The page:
Short Course: Integrative Psychotherapy with Autistic Children and Their Families, Emphasizing Neurodiversity Principles ~ March 1, 2020

This short course will feature discussion of neurodiversity, psychotherapy, and autism spectrum disorder (ASD). The course will begin with a brief background on ASD and neurodiversity. Participants will be encouraged to reflect on their own experiences with neurodiversity and neurotypical privilege. Therapeutic work is illustrated in the treatment of a moderately-functioning 10 year old boy.

And Still More…

Cultural Issues and Relational Practice: Racial and Sexual Minorities

Relational practice, with its honoring of the subjectivities of both clinician and client, has the capacity to enhance sensitivity to all aspects of the client’s humanity, including cultural variables such as race, sexual orientation, and gender identity. Until recently, however, contemporary psychoanalysis has not carefully and consistently attended to such variables. This short course was a small part of a movement in contemporary psychoanalysis toward integrating culturally sensitive and relational practice. It focused on increasing clinicians’ awareness of, and sensitivity to, issues to consider when working with clients who are members of racial and sexual minorities.

Let’s Talk about Sex: Working through Anxiety of the Erotic in Couples Therapy

Sex is one of the main reasons we form romantic relationships. It permeates advertising, music, and pop culture in the U.S. Sex is ubiquitous; sex is natural; sex is very difficult to talk about – even by therapists. Sexual problems are pervasive for couples and yet very little is written in psychoanalytic literature about how to effectively discuss sex and sensuality within couples therapy.

Letter Salad: Relational Practice with Clients who are LGBTQIA2-S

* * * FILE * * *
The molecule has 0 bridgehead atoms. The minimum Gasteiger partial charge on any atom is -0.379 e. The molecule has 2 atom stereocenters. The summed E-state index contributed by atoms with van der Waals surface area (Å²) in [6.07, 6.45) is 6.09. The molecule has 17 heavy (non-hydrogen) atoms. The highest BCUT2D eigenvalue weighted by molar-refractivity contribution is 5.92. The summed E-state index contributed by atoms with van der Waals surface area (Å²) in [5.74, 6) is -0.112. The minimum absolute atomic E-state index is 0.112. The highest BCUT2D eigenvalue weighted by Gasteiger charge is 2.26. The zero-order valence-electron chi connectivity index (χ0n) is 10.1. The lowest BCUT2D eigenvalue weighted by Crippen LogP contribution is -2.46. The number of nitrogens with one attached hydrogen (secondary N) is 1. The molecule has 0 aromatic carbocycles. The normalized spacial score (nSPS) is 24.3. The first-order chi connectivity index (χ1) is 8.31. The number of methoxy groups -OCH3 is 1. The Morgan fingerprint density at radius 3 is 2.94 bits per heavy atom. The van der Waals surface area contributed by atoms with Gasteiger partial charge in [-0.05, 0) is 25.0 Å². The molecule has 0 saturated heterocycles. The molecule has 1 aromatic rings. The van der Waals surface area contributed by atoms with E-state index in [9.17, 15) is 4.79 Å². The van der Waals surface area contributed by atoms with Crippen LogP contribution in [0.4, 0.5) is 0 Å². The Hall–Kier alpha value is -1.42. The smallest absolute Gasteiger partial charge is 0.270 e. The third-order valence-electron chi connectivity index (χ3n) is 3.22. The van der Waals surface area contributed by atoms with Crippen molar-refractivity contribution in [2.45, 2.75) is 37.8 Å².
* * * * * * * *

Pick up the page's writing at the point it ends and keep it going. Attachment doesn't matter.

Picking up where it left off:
Just when you thought you had mastered the term, “LGBT,” one by one, a new letter was added. Now we have, “LGBTQIA2-S”—what’s a culturally sensitive clinician with acronym challenge to do? In this workshop, a variety of learning modalities, including didactic, case discussion, and experiential exercises, were used to increase awareness of categories of sexual orientation, sexual behavior, and gender identity, while acknowledging that these categories are fluid and exist along continua. It also presented how to intervene more sensitively and effectively in relational practice with sexual minorities.

“Why did I decide to be a couples therapist anyway?” Finding your way when you feel ineffective with couples

Even the most experienced couples therapists encounter cases where they feel ineffective: deskilled, confused, inadequate, or angry at one or both members of a couple. Are these reactions a response to the dynamics of the couple, or are they coming from the therapist’s countertransference? These questions were considered from a multi-subjective theoretical orientation and discussed with possible interventions using challenging case material as illustration.